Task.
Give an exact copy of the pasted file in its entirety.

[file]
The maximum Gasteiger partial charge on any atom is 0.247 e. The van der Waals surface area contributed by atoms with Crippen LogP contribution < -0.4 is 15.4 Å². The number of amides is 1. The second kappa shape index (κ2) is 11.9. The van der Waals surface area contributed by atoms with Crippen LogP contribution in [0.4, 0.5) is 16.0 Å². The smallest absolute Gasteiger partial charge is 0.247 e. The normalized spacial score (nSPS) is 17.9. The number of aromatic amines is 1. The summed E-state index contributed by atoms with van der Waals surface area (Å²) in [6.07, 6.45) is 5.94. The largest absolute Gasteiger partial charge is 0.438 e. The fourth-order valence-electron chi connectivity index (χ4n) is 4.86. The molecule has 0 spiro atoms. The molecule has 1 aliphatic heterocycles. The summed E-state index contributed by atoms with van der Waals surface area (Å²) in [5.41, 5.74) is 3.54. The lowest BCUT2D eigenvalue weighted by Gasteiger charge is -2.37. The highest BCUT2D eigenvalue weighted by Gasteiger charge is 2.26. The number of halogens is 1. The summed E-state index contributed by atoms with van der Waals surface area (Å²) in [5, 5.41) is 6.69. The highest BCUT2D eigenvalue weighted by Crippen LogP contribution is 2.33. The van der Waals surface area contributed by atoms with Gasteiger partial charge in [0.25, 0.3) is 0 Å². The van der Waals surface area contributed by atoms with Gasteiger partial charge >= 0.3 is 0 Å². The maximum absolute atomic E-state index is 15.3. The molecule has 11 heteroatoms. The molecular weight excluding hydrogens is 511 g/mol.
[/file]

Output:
The maximum Gasteiger partial charge on any atom is 0.247 e. The van der Waals surface area contributed by atoms with Crippen LogP contribution < -0.4 is 15.4 Å². The number of amides is 1. The second kappa shape index (κ2) is 11.9. The van der Waals surface area contributed by atoms with Crippen LogP contribution in [0.4, 0.5) is 16.0 Å². The smallest absolute Gasteiger partial charge is 0.247 e. The normalized spacial score (nSPS) is 17.9. The number of aromatic amines is 1. The summed E-state index contributed by atoms with van der Waals surface area (Å²) in [6.07, 6.45) is 5.94. The largest absolute Gasteiger partial charge is 0.438 e. The fourth-order valence-electron chi connectivity index (χ4n) is 4.86. The molecule has 0 spiro atoms. The molecule has 1 aliphatic heterocycles. The summed E-state index contributed by atoms with van der Waals surface area (Å²) in [5.41, 5.74) is 3.54. The lowest BCUT2D eigenvalue weighted by Gasteiger charge is -2.37. The highest BCUT2D eigenvalue weighted by Gasteiger charge is 2.26. The number of halogens is 1. The summed E-state index contributed by atoms with van der Waals surface area (Å²) in [5, 5.41) is 6.69. The highest BCUT2D eigenvalue weighted by Crippen LogP contribution is 2.33. The van der Waals surface area contributed by atoms with Gasteiger partial charge in [0.25, 0.3) is 0 Å². The van der Waals surface area contributed by atoms with Gasteiger partial charge >= 0.3 is 0 Å². The maximum absolute atomic E-state index is 15.3. The molecule has 11 heteroatoms. The molecular weight excluding hydrogens is 511 g/mol.